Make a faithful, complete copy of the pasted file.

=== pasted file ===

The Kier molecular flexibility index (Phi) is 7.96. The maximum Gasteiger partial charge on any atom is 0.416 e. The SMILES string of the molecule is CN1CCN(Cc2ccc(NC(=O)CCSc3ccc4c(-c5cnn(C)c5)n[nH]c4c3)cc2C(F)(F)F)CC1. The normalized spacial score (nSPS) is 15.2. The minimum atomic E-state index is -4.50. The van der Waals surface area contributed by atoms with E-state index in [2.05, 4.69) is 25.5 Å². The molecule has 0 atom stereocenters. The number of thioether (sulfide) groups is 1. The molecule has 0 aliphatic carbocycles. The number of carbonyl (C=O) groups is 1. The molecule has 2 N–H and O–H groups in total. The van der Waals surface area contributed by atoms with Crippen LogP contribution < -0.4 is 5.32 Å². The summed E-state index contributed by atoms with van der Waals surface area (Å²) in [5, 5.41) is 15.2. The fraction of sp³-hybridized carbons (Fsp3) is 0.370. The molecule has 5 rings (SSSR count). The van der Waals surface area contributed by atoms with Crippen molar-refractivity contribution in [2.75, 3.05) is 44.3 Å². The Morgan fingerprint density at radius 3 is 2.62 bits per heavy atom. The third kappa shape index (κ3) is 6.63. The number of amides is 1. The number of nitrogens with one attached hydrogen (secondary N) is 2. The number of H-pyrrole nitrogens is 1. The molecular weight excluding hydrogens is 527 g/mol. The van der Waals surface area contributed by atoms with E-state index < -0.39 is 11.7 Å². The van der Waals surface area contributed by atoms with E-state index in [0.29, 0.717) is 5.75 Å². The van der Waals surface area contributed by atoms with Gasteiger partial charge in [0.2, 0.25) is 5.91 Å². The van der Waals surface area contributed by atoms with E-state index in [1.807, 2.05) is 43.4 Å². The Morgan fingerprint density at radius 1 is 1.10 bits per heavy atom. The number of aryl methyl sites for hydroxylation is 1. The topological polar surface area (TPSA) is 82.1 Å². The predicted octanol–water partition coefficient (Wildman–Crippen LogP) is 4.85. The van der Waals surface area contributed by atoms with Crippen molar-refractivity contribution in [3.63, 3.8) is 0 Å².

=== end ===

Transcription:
The Kier molecular flexibility index (Phi) is 7.96. The maximum Gasteiger partial charge on any atom is 0.416 e. The SMILES string of the molecule is CN1CCN(Cc2ccc(NC(=O)CCSc3ccc4c(-c5cnn(C)c5)n[nH]c4c3)cc2C(F)(F)F)CC1. The normalized spacial score (nSPS) is 15.2. The minimum atomic E-state index is -4.50. The van der Waals surface area contributed by atoms with E-state index in [2.05, 4.69) is 25.5 Å². The molecule has 0 atom stereocenters. The number of thioether (sulfide) groups is 1. The molecule has 0 aliphatic carbocycles. The number of carbonyl (C=O) groups is 1. The molecule has 2 N–H and O–H groups in total. The van der Waals surface area contributed by atoms with Crippen LogP contribution < -0.4 is 5.32 Å². The summed E-state index contributed by atoms with van der Waals surface area (Å²) in [5, 5.41) is 15.2. The fraction of sp³-hybridized carbons (Fsp3) is 0.370. The molecule has 5 rings (SSSR count). The van der Waals surface area contributed by atoms with Crippen molar-refractivity contribution in [2.75, 3.05) is 44.3 Å². The Morgan fingerprint density at radius 3 is 2.62 bits per heavy atom. The third kappa shape index (κ3) is 6.63. The number of amides is 1. The number of nitrogens with one attached hydrogen (secondary N) is 2. The number of H-pyrrole nitrogens is 1. The molecular weight excluding hydrogens is 527 g/mol. The van der Waals surface area contributed by atoms with E-state index < -0.39 is 11.7 Å². The van der Waals surface area contributed by atoms with E-state index in [0.29, 0.717) is 5.75 Å². The van der Waals surface area contributed by atoms with Gasteiger partial charge in [0.2, 0.25) is 5.91 Å². The van der Waals surface area contributed by atoms with E-state index in [1.807, 2.05) is 43.4 Å². The Morgan fingerprint density at radius 1 is 1.10 bits per heavy atom. The number of aryl methyl sites for hydroxylation is 1. The topological polar surface area (TPSA) is 82.1 Å². The predicted octanol–water partition coefficient (Wildman–Crippen LogP) is 4.85. The van der Waals surface area contributed by atoms with Crippen molar-refractivity contribution in [3.63, 3.8) is 0 Å².